From January 2019, when the MPP process began, through December 2020, at least 70,000 people were returned to Mexico to await court hearings, according to the nonpartisan Transactional Records Access Clearinghouse. The exact number of individuals subject to MPP since its inception has never been disclosed by DHS, although the department eventually began posting monthly data on MPP in August 2020 as required by Congress. From December 2021 through October 2022, 7,505 more people were placed into MPP by the Biden administration.  

The federal government placed people into MPP at seven U.S. border towns: 

  1. San Ysidro, CA 

  2. Calexico, CA (individuals returned to Mexico at Calexico were required to travel to the San Ysidro port of entry for hearings) 

  3. Nogales, AZ (individuals returned to Mexico at Nogales were required to travel to the El Paso port of entry for hearings) 

  4. El Paso, TX 

  5. Eagle Pass, TX (individuals returned to Mexico at Eagle Pass were required to travel to the Laredo port of entry for hearings) 

  6. Laredo, TX 

  7. Brownsville, TX 

Many individuals were sent to Mexico under MPP at a location far from where they arrived at the border. For example, some families who crossed the border near Yuma, Arizona, were transported by CBP to the Calexico port of entry hundreds of miles away to be returned to Mexico. Similarly, individuals who crossed in the Border Patrol’s Big Bend Sector were transported hundreds of miles and sent back to Mexico in El Paso.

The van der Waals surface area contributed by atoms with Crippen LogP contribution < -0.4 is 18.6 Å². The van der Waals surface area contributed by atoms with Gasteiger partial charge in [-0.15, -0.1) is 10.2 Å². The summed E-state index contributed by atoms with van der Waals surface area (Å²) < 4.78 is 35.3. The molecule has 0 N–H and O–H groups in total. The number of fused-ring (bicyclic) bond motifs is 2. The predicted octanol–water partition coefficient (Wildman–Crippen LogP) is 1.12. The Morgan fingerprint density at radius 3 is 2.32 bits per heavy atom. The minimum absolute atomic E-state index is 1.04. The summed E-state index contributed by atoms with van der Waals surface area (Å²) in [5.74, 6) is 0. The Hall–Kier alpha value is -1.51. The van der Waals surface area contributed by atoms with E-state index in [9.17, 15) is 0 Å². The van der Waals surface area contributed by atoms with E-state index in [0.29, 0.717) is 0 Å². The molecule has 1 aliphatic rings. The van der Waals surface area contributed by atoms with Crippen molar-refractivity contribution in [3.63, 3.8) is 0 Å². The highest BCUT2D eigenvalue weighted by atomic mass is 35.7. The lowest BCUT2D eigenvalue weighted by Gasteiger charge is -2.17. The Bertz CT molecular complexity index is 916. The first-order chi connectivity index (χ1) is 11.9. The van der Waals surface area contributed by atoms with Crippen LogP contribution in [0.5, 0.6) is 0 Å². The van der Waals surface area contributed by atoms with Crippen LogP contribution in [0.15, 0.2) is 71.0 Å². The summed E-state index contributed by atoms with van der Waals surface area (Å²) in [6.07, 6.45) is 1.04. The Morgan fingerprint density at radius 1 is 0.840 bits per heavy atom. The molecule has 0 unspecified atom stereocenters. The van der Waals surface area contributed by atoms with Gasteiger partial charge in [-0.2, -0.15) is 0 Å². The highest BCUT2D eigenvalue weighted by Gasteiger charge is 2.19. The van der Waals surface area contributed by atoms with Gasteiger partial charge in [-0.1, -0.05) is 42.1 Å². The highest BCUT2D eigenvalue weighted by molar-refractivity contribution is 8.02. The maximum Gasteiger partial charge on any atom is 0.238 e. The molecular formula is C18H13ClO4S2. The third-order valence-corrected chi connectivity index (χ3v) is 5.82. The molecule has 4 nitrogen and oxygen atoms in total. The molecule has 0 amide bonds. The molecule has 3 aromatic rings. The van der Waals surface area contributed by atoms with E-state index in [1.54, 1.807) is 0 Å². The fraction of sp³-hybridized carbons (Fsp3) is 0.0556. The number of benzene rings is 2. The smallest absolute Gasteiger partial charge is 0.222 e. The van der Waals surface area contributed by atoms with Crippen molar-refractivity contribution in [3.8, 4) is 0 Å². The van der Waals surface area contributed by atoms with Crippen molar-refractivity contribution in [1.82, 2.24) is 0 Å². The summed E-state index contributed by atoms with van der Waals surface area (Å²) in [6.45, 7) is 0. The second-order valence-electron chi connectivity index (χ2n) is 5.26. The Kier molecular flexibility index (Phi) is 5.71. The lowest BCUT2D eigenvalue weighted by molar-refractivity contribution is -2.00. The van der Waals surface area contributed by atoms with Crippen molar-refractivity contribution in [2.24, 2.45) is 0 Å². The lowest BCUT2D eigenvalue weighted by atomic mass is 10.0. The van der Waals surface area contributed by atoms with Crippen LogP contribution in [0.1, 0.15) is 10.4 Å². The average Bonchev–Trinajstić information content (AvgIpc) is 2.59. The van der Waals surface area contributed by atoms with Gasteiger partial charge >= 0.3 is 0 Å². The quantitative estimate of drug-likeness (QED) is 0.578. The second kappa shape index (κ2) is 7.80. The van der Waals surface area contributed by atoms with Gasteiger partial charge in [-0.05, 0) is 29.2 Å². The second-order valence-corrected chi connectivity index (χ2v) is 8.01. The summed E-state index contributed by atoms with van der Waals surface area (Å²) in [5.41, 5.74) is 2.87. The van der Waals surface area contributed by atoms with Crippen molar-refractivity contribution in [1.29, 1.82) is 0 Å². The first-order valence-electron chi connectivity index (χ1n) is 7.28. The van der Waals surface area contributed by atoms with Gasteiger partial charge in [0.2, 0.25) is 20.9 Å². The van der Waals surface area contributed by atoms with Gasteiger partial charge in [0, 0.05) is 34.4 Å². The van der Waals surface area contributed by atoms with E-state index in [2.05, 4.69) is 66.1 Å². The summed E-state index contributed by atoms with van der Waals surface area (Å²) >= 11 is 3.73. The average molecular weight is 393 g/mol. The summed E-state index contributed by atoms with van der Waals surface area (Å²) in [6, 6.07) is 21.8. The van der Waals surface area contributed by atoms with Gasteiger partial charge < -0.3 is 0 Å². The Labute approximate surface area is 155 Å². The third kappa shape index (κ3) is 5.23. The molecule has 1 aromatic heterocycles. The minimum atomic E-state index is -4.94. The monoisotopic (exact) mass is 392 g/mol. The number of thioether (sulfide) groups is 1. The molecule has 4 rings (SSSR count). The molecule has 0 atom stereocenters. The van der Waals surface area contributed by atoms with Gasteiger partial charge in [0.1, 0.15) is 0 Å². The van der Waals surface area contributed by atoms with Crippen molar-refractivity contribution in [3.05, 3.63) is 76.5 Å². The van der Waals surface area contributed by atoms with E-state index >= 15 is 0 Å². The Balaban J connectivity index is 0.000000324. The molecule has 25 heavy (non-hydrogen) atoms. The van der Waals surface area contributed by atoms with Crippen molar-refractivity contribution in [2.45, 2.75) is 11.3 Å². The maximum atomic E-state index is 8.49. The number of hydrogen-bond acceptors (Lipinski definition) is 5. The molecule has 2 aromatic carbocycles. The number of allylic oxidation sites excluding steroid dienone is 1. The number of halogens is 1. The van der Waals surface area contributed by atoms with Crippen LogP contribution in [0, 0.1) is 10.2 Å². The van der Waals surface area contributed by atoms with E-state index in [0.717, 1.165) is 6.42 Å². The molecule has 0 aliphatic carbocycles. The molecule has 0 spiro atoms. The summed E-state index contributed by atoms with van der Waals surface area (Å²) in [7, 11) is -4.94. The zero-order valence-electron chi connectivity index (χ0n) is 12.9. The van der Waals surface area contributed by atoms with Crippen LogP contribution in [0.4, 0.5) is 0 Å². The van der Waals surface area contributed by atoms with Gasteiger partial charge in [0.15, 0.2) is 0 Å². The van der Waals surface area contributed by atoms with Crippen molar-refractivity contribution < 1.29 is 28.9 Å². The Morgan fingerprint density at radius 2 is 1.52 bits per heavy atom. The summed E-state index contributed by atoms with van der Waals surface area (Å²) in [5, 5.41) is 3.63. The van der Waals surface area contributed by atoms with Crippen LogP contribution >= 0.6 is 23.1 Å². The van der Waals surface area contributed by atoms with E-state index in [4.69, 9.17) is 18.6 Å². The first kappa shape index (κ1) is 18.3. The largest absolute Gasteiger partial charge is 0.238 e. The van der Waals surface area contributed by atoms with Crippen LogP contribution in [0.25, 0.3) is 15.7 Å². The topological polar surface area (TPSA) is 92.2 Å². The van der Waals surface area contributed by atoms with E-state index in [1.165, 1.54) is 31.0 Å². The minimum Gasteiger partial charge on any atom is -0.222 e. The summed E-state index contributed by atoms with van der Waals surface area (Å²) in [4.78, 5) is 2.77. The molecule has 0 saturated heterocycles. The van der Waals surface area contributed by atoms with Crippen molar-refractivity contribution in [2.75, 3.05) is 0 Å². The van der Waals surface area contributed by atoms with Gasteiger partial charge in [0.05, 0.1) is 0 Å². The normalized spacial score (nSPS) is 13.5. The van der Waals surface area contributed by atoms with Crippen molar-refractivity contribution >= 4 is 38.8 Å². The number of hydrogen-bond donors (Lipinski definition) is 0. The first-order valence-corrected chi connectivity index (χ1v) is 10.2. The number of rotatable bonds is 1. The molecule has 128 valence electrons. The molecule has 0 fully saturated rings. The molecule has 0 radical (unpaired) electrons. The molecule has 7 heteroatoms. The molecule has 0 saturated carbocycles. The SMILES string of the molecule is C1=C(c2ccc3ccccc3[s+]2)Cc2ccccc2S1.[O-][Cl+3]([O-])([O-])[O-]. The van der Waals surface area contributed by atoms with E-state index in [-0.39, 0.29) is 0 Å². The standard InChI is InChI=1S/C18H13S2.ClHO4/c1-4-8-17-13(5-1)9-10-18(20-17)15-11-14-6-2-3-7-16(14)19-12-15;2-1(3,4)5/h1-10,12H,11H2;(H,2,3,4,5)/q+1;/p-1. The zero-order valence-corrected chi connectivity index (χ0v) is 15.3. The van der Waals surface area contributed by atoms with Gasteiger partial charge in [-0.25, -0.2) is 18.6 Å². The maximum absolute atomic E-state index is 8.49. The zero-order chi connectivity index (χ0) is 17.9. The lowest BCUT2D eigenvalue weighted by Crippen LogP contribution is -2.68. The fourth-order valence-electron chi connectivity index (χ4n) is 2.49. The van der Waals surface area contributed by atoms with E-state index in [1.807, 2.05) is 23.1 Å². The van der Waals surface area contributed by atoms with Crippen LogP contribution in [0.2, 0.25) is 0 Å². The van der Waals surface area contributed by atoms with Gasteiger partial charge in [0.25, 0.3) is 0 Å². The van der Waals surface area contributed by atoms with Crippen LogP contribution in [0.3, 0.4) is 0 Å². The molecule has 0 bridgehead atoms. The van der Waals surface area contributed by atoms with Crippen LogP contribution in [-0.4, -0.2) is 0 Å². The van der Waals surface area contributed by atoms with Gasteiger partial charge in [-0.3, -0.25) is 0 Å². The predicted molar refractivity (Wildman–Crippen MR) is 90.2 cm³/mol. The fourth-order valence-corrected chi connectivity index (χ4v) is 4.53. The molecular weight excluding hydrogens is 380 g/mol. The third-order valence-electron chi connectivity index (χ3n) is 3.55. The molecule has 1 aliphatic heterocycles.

In San Diego and El Paso, individuals who returned for court hearings arrived at the port of entry, were briefly “paroled” into the United States for the purpose of going to court, and then were transferred into the custody of Immigration and Customs Enforcement (ICE) for transport to the local immigration court. According to a copy of ICE’s MPP Standard Operating Procedures obtained through a Freedom of Information Act request, in El Paso individuals were given just one hour after arriving at court to speak with their attorney. In Laredo and Brownsville, individuals who returned for court hearings were taken to “tent courts” built next to the port of entry, where they appeared in front of immigration judges through video teleconferencing equipment. 

According to the U.S. government’s “guiding principles” for MPP 1.0, certain groups were considered exempt from the MPP 1.0 process: 

  • Unaccompanied children 

  • Citizens or nationals of Mexico 

  • Individuals processed for expedited removal